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The Community Foundation Blog

Bridging the Digital Divide in Schools through the COVID-19 Response Fund
By The Community Foundation / September 9, 2020
Bridging the Digital Divide in Schools through the COVID-19 Response Fund

As local school systems began to form their reopening plans amidst the COVID-19 pandemic, it became clear that there would be many challenges to overcome, regardless of whether classes would go virtual or students were back in the classroom. The Community Foundation’s Central Virginia COVID-19 Response Fund began providing much-needed resources to support students and teachers, particularly for new virtual learning environments. In total, the Response Fund and individual Community Foundation donors have granted over $1.16 million to bridge the digital divide in ten local school districts urban and rural, from Henrico to Colonial Heights. “This Fund is a notable example of our capacity to leverage regional partnerships and provide vital funding to organizations that have had to pivot quickly to address so many unexpected challenges,” shared Martha Heeter, Executive Director of Plan RVA, who helped establish and guide the Fund. 

In some districts, grants are being used to buy video equipment and supply training for staff as they adapt their teaching and service delivery methodsThese funds allowed us to support urgent training to prepare principals, instructional coaches and teachers for the fall semester of virtual learning in ways that will bolster student achievement and address anticipated learning loss from the spring”, said Mike Taylor, Executive Director of the Henrico Education Foundation, a public-private organization working to advance initiatives designed to improve student achievement in the school district.   

In other areas of the region, lack of Broadband access can impact both students and teachers.  Support from the COVID-19 Response Fund enabled districts to buy and distribute individual hotspots or, in places like Dinwiddie County, outfitted “Smart Buses” with a Wi-Fi connection point for those without internet at home. The buses are parked in central locations so that students can visit and download lessons, instructional material and communicate with teachers.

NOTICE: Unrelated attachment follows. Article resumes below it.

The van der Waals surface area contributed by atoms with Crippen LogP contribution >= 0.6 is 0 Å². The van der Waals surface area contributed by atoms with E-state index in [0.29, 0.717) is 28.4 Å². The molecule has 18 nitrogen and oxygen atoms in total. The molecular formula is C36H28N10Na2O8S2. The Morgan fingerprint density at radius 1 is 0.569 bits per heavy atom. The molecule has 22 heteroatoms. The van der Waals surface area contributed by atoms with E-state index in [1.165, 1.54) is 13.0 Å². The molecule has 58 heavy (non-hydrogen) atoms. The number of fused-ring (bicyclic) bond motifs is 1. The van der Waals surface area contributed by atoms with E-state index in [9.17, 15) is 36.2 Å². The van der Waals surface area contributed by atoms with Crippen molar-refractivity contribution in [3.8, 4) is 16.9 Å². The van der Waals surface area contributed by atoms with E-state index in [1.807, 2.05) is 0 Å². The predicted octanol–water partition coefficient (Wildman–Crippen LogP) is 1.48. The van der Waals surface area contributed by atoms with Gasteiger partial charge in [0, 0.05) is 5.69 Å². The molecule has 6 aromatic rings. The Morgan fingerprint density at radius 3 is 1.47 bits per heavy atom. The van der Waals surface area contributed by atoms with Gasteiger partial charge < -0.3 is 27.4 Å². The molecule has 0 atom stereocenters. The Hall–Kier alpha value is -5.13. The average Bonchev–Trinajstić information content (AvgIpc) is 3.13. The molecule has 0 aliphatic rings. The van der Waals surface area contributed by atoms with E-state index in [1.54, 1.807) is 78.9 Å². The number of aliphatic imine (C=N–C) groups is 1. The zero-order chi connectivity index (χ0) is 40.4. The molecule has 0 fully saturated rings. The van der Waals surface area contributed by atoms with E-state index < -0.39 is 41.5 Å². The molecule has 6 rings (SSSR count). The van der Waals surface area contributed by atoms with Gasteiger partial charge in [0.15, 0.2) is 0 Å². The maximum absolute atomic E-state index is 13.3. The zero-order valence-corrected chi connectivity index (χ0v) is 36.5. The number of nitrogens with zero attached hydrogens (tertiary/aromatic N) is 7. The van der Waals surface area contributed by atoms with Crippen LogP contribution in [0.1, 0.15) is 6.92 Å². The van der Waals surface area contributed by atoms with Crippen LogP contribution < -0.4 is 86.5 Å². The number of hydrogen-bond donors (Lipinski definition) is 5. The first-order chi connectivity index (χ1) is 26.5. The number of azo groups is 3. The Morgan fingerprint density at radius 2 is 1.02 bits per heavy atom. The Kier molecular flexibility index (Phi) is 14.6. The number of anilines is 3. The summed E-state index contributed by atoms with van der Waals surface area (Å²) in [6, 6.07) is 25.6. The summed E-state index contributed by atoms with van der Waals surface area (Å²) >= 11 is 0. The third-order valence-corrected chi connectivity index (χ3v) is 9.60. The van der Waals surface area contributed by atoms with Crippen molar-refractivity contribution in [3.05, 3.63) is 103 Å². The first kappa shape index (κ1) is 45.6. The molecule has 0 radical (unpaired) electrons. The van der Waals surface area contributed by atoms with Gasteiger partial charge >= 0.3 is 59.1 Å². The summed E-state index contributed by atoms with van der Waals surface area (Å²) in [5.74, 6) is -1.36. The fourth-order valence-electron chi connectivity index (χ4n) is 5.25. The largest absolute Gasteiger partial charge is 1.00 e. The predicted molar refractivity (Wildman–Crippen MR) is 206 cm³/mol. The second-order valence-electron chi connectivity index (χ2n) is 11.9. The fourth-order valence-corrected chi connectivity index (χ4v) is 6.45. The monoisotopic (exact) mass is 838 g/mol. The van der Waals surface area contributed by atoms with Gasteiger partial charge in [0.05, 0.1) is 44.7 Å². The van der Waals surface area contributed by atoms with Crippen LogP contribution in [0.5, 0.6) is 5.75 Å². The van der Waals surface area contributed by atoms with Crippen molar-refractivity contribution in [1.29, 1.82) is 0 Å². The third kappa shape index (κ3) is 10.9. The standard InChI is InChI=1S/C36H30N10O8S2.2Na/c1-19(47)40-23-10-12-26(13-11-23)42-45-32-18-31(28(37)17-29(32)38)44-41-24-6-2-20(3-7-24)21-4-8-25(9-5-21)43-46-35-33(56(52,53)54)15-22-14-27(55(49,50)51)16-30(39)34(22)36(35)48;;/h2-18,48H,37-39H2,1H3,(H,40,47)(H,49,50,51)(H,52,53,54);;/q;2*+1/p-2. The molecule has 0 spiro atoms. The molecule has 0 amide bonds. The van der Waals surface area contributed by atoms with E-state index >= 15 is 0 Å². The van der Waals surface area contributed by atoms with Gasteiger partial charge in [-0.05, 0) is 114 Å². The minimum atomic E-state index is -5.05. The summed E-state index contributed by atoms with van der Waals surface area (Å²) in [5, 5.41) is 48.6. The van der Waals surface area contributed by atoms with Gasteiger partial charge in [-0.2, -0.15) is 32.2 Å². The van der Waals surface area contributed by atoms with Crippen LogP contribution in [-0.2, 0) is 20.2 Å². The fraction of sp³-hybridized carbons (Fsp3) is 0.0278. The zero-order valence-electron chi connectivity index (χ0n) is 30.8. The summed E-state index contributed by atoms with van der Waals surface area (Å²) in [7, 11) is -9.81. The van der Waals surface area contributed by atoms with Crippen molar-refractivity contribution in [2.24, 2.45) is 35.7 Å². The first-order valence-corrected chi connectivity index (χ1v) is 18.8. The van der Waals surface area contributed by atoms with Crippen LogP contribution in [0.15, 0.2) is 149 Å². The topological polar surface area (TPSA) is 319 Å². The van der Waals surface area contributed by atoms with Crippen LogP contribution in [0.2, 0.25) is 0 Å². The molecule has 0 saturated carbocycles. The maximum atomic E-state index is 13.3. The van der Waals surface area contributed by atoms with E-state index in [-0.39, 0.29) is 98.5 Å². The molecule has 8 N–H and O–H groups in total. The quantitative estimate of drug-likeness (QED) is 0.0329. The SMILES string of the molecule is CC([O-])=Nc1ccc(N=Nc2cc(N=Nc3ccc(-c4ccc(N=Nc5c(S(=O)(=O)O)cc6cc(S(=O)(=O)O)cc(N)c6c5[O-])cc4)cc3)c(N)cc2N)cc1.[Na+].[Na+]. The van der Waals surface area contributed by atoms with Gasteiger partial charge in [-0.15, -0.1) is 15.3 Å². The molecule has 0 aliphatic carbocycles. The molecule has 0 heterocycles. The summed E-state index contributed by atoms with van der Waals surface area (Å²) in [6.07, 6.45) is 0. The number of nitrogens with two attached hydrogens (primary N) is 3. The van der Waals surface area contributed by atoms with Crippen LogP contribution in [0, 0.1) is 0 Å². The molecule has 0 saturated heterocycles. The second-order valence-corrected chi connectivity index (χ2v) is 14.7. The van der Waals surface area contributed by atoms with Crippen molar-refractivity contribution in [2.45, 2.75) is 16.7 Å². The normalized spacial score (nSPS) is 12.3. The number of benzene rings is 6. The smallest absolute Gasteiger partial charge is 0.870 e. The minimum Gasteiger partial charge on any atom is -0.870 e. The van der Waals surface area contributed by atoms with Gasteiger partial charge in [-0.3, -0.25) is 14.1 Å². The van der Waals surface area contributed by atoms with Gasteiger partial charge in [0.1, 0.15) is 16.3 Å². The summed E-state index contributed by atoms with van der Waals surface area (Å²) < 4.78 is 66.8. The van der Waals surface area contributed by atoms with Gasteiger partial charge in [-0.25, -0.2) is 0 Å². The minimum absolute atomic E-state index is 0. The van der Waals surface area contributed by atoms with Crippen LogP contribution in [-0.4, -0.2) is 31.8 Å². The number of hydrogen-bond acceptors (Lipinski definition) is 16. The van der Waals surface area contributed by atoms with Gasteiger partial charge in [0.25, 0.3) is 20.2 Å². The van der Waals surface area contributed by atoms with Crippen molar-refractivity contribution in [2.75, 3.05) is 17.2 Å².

Richmond Public Schools received $750,000 to purchase 10,000 Chromebooks for students, providing a large portion of what RPS needed starting back in the spring. Unlike some of the surrounding school districts that issue laptops to all students, Richmond’s earlier inventory only covered a third of their students.  

The added benefit of supporting the school districts in this way is that the technology will continue to be used by students and teachers for years to come. However, additional support and a coordinated plan are needed to holistically address the digital divide that still exists in our region. The pandemic has led to the formation of a “Broadband Task Force” consisting of local and elected leaders, service providers, and several education foundations who are working together to attract federal dollars that can support and sustain longer-term solutions for this issue. 

With more than 5,000 students in Henrico lacking reliable internet access, this is high priority for the Henrico Education Foundation and major concern for the school district,” said Taylor, who is helping to spearhead the initiativeHeeter added, “It’s been incredible to see how many community-based and private sector partners came to the table this summer to think creatively about how to make progress on this issue.


Since March, the Central Virginia COVID-19 Response Fund has awarded $4.8 million in grants to nearly 130 local organizations thanks to the generous contributions from foundations, corporations, and other generous donors in our region. The ongoing focus of the fund is to support those most severely affected by COVID-19 as it relates to emergency shelter, food, rental assistance, workforce re-entry support, and health. Other recent notable grants include $200,000 to the Regional Emergency Rental Assistance Fund, which helps individuals facing potential eviction remain in their homes, and $150,000 to the Richmond City Health District to support the health needs of the Latinx community, which are disproportionately impacted by the COVID-19 virus.  


Locally, we anticipate additional requests for school technology like Wi-Fi hotspots, laptops, and iPads for younger students. Based on pending requests and known needs, the $1.5 million remaining in the fund is likely to last through October. The Community Foundation and its partners have a goal to raise $1 million more to assist our most vulnerable neighbors through the end of the year 


If you would like to give to the Central Virginia COVID-19 Response Fund, or learn more, please visit the  Community Foundation website.  

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